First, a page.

Fried Egg on Rice

Chinese Comfort Food

By Chinuck | Asia Polka | 13 Apr 2021

I grew up as a Chinese kid in Canada before the "Great Chinese Immigrations" began in the 1990s and was only 1 of 3 Chinese kids in my class. I had seen grilled cheese sandwiches on TV and heard about this mythical magic food sometimes from my classmates, but what I had instead was fried egg on rice.

The "recipe", if you can call it that, is simple: fry an egg, put it on a fresh bowl of steamed rice, and drizzle it with soy sauce. If you want to be really fancy, lightly boil a few leaves of bok choy and place them on the side.

The key to this dish is that the edge of the fried egg must be crispy -- it's the best part! I remember seeing an episode of MasterChef Junior where the kids were tasked with making as many "perfect" fried eggs as they could in an allotted time. In the show's definition of "perfect", the eggs could not have any burned edges. I can tell you that I was absolutely livid. What...the...fluck? Alright, maybe I'm exaggerating a bit and there are more important things to be livid about, but not many and not by much. I'm willing to bet a 2009 BTC that 99% of people would prefer the egg with the crispy edge. Let's move on. This is supposed to be a post about comfort food after all.

The other highlight of this dish is the synergy between soy sauce and egg yolk. The creaminess of the yolk with the saltiness of the soy sauce that has a fermented depth is amazing. Sometimes I like to suck the yolk out at the top, but most of the the time I'll mix the soy sauce and yolk into the rice and enjoy the contrast between the soft warmness of this mixture with the crispy egg edges. And when I'm overwhelmed with all the rich flavours, I'll have some bok choy to wash it down.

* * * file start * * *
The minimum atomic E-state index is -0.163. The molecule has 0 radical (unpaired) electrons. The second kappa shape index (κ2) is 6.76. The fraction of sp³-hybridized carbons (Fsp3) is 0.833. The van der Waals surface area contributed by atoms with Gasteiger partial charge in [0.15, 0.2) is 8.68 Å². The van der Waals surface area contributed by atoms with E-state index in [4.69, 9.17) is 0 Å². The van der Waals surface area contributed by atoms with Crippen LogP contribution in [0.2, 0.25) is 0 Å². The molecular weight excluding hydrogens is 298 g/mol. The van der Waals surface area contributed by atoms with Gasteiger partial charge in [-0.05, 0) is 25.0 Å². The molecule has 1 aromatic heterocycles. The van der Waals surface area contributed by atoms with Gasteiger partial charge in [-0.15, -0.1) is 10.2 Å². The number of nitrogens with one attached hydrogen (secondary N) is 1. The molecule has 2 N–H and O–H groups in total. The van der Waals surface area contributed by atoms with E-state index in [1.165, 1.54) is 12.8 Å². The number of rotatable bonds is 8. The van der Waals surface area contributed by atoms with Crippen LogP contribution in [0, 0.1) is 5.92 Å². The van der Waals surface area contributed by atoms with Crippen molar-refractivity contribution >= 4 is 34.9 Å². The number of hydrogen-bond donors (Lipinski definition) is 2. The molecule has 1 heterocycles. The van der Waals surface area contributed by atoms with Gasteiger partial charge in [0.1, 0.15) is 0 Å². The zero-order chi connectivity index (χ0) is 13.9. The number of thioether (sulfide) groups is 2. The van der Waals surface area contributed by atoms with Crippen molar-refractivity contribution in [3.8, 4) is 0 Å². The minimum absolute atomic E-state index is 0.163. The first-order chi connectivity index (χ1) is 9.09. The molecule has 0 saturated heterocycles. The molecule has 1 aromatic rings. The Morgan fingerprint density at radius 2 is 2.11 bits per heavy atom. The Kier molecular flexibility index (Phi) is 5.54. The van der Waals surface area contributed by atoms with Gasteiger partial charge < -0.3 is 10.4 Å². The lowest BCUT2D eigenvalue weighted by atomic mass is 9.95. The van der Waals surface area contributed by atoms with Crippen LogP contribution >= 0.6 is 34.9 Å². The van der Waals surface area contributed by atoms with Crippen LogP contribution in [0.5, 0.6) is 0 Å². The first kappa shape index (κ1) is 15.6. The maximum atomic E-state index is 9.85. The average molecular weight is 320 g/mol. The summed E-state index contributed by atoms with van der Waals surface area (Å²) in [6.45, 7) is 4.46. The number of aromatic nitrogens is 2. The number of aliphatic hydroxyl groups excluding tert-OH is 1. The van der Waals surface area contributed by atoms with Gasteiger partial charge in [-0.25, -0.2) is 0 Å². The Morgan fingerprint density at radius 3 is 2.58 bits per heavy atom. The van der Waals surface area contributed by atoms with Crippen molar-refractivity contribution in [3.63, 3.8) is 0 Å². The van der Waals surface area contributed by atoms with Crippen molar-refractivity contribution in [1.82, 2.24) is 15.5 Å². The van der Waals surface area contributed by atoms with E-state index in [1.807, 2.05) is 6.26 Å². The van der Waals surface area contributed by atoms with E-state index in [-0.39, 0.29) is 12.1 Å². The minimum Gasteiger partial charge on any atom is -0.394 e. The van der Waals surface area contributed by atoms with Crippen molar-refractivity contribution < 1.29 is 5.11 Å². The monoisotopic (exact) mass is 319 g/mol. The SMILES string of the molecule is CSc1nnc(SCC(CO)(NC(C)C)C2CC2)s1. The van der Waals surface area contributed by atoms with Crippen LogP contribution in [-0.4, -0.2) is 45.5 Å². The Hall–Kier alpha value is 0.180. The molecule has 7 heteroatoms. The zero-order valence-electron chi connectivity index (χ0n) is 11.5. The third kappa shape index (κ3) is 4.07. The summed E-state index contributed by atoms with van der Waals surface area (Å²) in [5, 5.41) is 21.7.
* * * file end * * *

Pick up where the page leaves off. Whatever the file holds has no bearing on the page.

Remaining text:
Soft Boiled Egg

Food photo created by KamranAydinov -

Another "dish" that uses this synergy is what I used to call "bok bok dan" -- simply a soft boiled egg. "Dan" means egg in Cantonese and "bok bok" is the onomatopoeia for cracking the top of the egg with a spoon. I had so much fun with this part that I used to flip the egg over when I was done eating and crack the other end. Sometimes I got a little overzealous with this and made a bit of a mess, to which my mother reacted with mock (usually) anger.

The way I would eat this is to scoop out just enough of the top of the egg white to expose the soft yolk. Then, add just a few drops of soy sauce inside -- that's all you need. Mix the yolk with the soy sauce and enjoy spoonfuls of delight.

These were things mom made when she didn't have the time or energy to cook, but I never minded. I loved them. And every time I make them for anyone who's never had them before has loved them too and they are amazed at the simplicity. Living in Poland now, I make them once in a while for that little taste of home.

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A Chinese-Canadian expat living in Poland. Filling in the time here blogging about Asian food and culture while waiting for my crypto positions to turn the right way.

Asia Polka
Asia Polka

Asian food and culture from the perspective of a Chinese Canadian expat living in Poland.

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